Microsoft sells 60 million Windows 8 licenses, the earth weeps
I can name more than a few tech executives who would kill to have this kind of failure. Despite weak PC sales, Microsoft manages to sell 60 million licenses of Windows 8, which nickname around the InterWebs is increasingly "disaster" and "flop". Oh, yeah. Such a tragedy. Has anyone got a hanky, because I'm gonna cry. Assuming 30 bucks a license (a number randomly chosen) that's what? One point eight billion dollars? Yes, such a failure.
But that has got to be much less dough than Windows 7 generated for about the same number of licenses. Microsoft slashed retail upgrade prices. Windows 8 Pro upgrade is $39.99 compared with $199.99 for its comparable predecessor. Yes, Microsoft did offer a Windows 7 Home Premium upgrade for $119.99 and limited-time three-license package for $149.99. You do the math. Windows 8 Pro upgrade still generates less revenue per retail copy and, presumably, OEM license, too. All things being equal, Windows 8 sales aren't anywhere as good as its predecessor, if Microsoft needs fire-sale pricing to generate similar license sales. So where's the handkerchief? My eyes are teary.
Tami Reller, Windows chief marketing officer, revealed the numbers during the J.P. Morgan Tech Forum today at the Consumer Electronics Show. "We have reached the 60-million license mark with Windows 8", she says, "and, again, roughly in line with where we would have been with Windows 7. In fact, you may recall that fact during our Q2 earnings back in the Windows 7 launch time period we talked about 60-million".
But as I explain above, there are different ways to measure 60 million and one is revenue per license (much depends on retail-to-OEM mix, which Microsoft will reveal with earnings later this month).
Something else: Windows 8 took considerably longer to reach the milestone than its predecessor. While both operating systems officially launched in October of their respective years (2009 and 2012), Microsoft let businesses start buying Windows 8 in August. So, once again, by 60-million reckoning, all things aren't equal and the new version isn't selling as well. Buy, hey, if that's failure, gimme some.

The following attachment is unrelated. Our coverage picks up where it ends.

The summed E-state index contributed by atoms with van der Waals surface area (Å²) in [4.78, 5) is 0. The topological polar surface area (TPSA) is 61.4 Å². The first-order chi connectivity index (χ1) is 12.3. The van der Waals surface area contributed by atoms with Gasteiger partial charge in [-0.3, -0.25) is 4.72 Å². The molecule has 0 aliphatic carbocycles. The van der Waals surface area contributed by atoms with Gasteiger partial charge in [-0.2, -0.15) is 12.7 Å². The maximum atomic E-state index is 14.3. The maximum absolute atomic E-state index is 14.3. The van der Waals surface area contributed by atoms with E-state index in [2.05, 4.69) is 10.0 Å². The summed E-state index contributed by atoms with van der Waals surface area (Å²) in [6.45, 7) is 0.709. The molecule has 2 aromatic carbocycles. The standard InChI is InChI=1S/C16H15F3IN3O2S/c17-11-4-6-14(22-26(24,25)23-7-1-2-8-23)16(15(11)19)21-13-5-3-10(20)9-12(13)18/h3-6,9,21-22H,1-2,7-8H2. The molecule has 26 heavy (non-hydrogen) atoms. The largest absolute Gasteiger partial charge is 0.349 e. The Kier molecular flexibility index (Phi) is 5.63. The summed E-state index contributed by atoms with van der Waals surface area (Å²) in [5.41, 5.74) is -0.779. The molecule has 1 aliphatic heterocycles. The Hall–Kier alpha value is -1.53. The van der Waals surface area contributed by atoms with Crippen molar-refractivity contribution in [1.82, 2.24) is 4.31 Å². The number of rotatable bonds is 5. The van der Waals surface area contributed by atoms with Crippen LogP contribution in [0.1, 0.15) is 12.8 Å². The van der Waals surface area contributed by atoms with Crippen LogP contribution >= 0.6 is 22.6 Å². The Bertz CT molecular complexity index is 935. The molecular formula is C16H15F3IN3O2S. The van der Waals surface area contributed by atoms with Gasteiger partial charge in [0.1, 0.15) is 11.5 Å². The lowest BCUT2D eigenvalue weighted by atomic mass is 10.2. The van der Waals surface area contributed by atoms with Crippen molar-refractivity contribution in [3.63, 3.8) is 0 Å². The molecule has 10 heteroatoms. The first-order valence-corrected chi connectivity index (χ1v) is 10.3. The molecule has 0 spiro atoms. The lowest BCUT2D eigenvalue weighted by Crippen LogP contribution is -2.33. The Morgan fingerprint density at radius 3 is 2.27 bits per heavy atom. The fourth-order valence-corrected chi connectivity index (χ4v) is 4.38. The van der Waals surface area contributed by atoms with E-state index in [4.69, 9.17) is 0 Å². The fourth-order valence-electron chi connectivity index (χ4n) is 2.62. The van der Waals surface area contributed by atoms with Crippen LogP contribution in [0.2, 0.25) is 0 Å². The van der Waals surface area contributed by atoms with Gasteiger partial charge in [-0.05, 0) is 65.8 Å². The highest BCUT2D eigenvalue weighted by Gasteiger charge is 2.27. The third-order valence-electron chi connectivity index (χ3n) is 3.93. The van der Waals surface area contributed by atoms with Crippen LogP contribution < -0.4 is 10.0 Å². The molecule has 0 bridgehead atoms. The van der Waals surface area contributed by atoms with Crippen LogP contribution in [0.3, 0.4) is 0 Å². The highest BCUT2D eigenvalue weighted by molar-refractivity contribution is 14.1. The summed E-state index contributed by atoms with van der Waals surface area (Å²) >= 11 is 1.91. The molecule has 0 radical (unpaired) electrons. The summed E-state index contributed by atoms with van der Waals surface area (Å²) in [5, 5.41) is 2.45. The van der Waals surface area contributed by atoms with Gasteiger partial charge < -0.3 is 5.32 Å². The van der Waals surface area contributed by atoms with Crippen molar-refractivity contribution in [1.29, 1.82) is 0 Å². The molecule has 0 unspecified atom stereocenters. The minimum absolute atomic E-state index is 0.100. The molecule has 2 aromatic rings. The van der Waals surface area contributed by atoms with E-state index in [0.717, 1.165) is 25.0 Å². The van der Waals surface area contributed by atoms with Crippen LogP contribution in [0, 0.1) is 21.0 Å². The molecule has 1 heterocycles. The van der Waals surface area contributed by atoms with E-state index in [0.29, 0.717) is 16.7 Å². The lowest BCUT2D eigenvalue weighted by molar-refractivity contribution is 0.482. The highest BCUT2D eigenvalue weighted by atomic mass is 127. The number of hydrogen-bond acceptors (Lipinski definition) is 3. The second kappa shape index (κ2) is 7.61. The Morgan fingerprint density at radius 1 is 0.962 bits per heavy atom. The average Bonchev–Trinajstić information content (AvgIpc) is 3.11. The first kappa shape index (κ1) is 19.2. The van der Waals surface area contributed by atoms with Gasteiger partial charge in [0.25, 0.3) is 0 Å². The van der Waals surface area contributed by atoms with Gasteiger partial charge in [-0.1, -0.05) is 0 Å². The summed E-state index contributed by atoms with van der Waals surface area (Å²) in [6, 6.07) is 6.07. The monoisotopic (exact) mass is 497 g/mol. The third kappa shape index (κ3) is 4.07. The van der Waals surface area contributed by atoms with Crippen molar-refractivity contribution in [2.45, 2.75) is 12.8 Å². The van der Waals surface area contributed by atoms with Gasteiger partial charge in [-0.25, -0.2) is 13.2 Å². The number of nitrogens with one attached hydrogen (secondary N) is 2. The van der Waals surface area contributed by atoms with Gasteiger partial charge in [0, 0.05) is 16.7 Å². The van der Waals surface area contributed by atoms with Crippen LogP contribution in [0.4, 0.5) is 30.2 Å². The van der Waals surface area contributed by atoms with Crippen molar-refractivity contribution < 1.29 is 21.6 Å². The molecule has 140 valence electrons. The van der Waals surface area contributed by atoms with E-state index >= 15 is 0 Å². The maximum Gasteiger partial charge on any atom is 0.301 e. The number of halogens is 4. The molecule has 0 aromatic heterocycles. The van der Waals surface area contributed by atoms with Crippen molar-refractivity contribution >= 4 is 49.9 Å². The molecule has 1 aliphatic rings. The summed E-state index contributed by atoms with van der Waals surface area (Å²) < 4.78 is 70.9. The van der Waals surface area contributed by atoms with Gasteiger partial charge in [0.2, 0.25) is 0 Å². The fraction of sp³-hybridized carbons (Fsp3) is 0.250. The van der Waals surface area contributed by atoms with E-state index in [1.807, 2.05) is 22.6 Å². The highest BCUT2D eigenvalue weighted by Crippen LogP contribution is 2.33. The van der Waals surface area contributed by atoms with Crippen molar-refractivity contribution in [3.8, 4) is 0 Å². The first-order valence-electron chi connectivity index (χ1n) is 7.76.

Reller claims that big demand for some new Windows PC categories hurt sales, but that doesn't reconcile with my read of analyst data. "There was demand at retail, and I think we all had a strong sense that unique touch devices, particularly touch laptops and tablets, convertibles would be in high demand", Reller says.
"The level of demand I think surprised a lot of people, and frankly, the supply was too short. I mean, there was more demand than there was supply in the types of devices that our customers had the most demand for, and there was some misalignment between where products were distributed and where there was demand, etc. So, there were some adjustments that were made real time".
That's not what I saw here in San Diego during the holidays. Windows 8 touchscreen models were plenty easy to find. Not that a shortage could matter much. Earlier today NPD revealed that at US holiday retail, between Nov. 18 and Dec. 22, 2012, touchscreen models only accounted for 4.5 percent of Windows 8 laptop sales.
Still, other milestones matter when looking to the future. "At launch we talked about, you might recall, we talked about 1,000 systems, 1,000 unique systems had been certified for Windows 8", Reller says. "One thing that's different from the Windows 7 launch is that post launch we're now up to more than 1,700 systems".
I expect Windows 8 to remain controversial for some time, for a latitude of reasons: slowing PC shipments, rising tablet competition and Modern UI among many others. Then there is taking risk, for which Microsoft should be commended -- or so I say.
"As we think about Windows 8 as a company, it certainly is what we would describe as a big, ambitious change", Reller says. "And perhaps one of the biggest for Microsoft, certainly from a Windows perspective it's the biggest change. It's the biggest endeavor; it's the biggest project since Windows 95". That is an understatement.
Photo Credit: Joe Wilcox